Zao Wou-Ki: Artist whose work combined Oriental landscapes and Western abstraction


Wednesday 17 April 2013 19:18 BST
Zao in his Paris studio in 2003; a gallerist said his paintings ‘were not simply abstract – they expressed thoughts and feelings’
Zao in his Paris studio in 2003; a gallerist said his paintings ‘were not simply abstract – they expressed thoughts and feelings’

Zao Wou-Ki was an artist whose work unites Oriental landscapes with the influences of abstraction and of the Paris School. His signature, which combines a first name in Chinese characters and the Zao family name in Western script, symbolises this synthesis of Eastern and Western cultures in his paintings.

Zao was born in 1921 in Beijing to a family of intellectuals, who encouraged him to draw and paint from an early age. He studied at the School of Fine Arts in Hangzhou and went on to become a teacher of drawing there.

In 1948 he emigrated to Paris and spent his first afternoon in the city at the Louvre. He held his debut solo show at the Galerie Creuze the following year. At the print workshop of Desjobert he worked with lithography and produced a series of eight prints. The painter and poet Henri Michaux saw this work and was inspired to write a sequence of poems. The resulting book Lecture par Henri Michaux de huit lithographies de Zao Wou-Ki (1950) was the beginning of a life-long collaboration and friendship between the two artists. Michaux in turn introduced Zao to the art dealer Pierre Loeb, who immediately bought 12 paintings and much of his work over the following seven years.

His early output from the 1950s bears a striking similarity to pictures by Paul Klee, whose work he encounted for the first time at exhibitions in Switzerland. He said of the discovery "How could I be ignorant of this painter whose knowledge and love of Chinese painting is so obvious? From these small signs drawn on a ground with a multitude of spaces, a dazzling world emerges." and later told a biographer, "I was very much influenced at the beginning by Paul Klee. I continued my search and, from 1954, finally found my own voice."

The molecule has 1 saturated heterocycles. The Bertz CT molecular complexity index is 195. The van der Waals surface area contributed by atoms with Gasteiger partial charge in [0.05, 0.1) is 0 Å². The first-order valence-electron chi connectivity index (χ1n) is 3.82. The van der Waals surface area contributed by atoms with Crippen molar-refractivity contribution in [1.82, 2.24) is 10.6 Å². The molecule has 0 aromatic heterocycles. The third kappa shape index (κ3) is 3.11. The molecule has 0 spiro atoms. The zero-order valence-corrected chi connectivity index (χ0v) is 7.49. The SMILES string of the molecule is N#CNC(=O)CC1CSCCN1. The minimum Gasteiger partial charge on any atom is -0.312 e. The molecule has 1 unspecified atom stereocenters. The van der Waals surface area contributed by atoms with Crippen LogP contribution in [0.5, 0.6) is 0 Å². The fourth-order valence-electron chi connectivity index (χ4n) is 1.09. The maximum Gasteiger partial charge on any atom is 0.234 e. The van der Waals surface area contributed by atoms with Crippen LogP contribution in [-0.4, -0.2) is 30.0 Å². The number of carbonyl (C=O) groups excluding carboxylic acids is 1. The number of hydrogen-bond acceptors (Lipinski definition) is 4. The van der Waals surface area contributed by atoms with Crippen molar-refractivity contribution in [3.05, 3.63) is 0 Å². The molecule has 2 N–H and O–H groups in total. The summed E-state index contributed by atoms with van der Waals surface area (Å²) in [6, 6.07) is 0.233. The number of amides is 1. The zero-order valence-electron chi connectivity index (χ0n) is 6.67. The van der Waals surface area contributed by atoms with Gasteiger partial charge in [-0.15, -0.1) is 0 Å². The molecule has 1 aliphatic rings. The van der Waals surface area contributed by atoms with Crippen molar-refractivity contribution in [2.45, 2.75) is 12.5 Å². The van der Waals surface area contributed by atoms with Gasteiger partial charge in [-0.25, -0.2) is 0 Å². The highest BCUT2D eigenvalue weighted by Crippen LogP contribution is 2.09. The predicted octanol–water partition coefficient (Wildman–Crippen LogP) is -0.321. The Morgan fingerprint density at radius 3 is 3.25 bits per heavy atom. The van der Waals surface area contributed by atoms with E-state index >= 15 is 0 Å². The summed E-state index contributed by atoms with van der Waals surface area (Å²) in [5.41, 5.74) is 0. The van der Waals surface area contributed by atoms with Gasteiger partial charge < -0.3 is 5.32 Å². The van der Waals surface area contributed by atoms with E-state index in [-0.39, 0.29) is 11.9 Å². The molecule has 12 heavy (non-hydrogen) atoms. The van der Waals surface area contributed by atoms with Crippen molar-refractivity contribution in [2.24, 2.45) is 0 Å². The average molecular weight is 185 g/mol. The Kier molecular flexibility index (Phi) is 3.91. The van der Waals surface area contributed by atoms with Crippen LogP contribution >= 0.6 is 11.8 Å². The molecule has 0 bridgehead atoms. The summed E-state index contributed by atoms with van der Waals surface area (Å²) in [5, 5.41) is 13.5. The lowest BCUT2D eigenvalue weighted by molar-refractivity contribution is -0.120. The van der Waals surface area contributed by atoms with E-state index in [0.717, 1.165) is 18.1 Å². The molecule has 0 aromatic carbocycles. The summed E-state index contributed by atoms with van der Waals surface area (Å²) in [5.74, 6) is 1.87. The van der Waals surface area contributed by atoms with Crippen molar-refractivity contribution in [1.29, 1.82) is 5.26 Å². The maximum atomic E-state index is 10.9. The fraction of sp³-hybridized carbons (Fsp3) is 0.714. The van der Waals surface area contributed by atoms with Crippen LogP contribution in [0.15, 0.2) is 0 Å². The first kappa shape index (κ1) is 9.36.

This new-found voice was further amplified by a prolonged visit to New York in 1957, where he met artists of the Abstract Expressionist group, including Franz Kline and Adolph Gottlieb. His paintings turned increasingly towards abstraction. Although, as the art critic Jonathan Hay points out in a 2003 catalogue essay, "Abstraction is somewhat misleading as a description of Zao's paintings; it would be more accurate to say that their image field hovers between nature and abstraction, once in a while slipping over the edge into the reminiscence of a Chinese landscape schema."

Zao was wary of what he called "chinoiseries" (chinese-esque style work) and deliberately avoided ink painting until the early 1970s, when he adopted the technique at the suggestion of Michaux. His wife Chan May-Kan was suffering from mental illness and he had trouble finding the energy for large-scale paintings. He recalled: "As I spread out those stains, life became easier to live and the pleasure of those gestures prevailed on the traces of my memory." Following her death he returned to painting and created the vast En mémoire de May (In Memory of May, 1972), a dark landscape with flickers of light, hints of optimism after the sorrow of loss.

Paint remained his favoured medium, as he said "Painting, painting, always painting, painting again, the best possible, the empty and the full, the light and the dense, the living and the breath". He travelled and exhibited widely throughout the 1960s and 1970s and was recognised with exhibitions at the Grand Palais in Paris in 1981, the Galerie Nationale du Jeu de Paume (2003) and the Bibliothèque Nationale de France (2008). The Tate holds Avant l'orage (Before the Storm, 1955) and the V&A has a number of lithographs.

While he was well-known in his adopted country from the 1960s, recognition in his native land came rather later, with a first major exhibition in 1983 at the National Museum of China in Beijing. Renewed interest amongst the art-collecting Chinese and Hong Kong nouveaux riches boosted his work, resulting in a record price for a Chinese painting in 2005, when one of his works went for US $24m. Then, in October 2011 at Sotheby's Hong Kong 20th Century Chinese Art, his 10.1.68 (1968) sold for US $8.8m, the most expensive lot in the sale.

But this financial success was not without its difficulties. He had recently moved to Dully, on the shores of Lake Geneva in Switzerland, with his third wife Françoise Marquet. His son Jia-Ling Zhao accused her of emigrating in order to control Zao's inheritance. A legal battle was ongoing at the time of his death.

Zao had taken French citizenship in 1964 and was honoured by the country for his contribution to the arts. He was appointed Officier de la Légion d'Honneur (1984), progressing to Commandeur (1993) and Grand Officier in 2006.

A retrospective of his work was held in 2011 at de Sarthe Fine Art, Hong Kong. The gallery owner, Pascal de Sarthe, told me, "The art world has lost a giant, especially in Asia. He was a great man, kind and generous with a great passion for art. His original contribution to modern Chinese culture positioned him as a leading figure of the postwar generation. His paintings were not simply abstract, they expressed thoughts and feelings."

Marcus Williamson

Zao Wou-Ki, artist; born Beijing 13 February 1921; married firstly Xie Jinglan (divorced 1957' one son), 1958 Chan May-Kan (died 1972; one daughter), 1977 Françoise Marquet; died Nyon, Switzerland 9 April 2013.

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